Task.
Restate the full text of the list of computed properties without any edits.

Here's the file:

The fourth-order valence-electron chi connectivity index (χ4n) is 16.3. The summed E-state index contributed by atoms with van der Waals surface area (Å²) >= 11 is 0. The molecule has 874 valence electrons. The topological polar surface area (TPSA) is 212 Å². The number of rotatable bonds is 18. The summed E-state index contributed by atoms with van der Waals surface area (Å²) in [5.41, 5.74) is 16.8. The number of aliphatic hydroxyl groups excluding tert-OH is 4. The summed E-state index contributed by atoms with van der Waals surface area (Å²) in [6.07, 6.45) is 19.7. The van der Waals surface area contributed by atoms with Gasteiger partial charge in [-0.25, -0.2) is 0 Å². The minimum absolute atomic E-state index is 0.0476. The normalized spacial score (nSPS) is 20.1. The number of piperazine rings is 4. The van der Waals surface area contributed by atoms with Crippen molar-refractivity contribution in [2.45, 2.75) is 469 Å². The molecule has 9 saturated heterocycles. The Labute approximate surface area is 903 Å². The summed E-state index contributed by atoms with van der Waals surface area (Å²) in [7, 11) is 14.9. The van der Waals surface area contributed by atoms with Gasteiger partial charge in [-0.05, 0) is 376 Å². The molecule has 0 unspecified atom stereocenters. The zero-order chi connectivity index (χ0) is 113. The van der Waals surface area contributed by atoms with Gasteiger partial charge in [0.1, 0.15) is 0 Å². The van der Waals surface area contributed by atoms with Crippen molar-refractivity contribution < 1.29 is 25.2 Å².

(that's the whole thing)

The fourth-order valence-electron chi connectivity index (χ4n) is 16.3. The summed E-state index contributed by atoms with van der Waals surface area (Å²) >= 11 is 0. The molecule has 874 valence electrons. The topological polar surface area (TPSA) is 212 Å². The number of rotatable bonds is 18. The summed E-state index contributed by atoms with van der Waals surface area (Å²) in [5.41, 5.74) is 16.8. The number of aliphatic hydroxyl groups excluding tert-OH is 4. The summed E-state index contributed by atoms with van der Waals surface area (Å²) in [6.07, 6.45) is 19.7. The van der Waals surface area contributed by atoms with Gasteiger partial charge in [-0.25, -0.2) is 0 Å². The minimum absolute atomic E-state index is 0.0476. The normalized spacial score (nSPS) is 20.1. The number of piperazine rings is 4. The van der Waals surface area contributed by atoms with Crippen molar-refractivity contribution in [2.45, 2.75) is 469 Å². The molecule has 9 saturated heterocycles. The Labute approximate surface area is 903 Å². The summed E-state index contributed by atoms with van der Waals surface area (Å²) in [7, 11) is 14.9. The van der Waals surface area contributed by atoms with Gasteiger partial charge in [-0.05, 0) is 376 Å². The molecule has 0 unspecified atom stereocenters. The zero-order chi connectivity index (χ0) is 113. The van der Waals surface area contributed by atoms with Gasteiger partial charge in [0.1, 0.15) is 0 Å². The van der Waals surface area contributed by atoms with Crippen molar-refractivity contribution < 1.29 is 25.2 Å².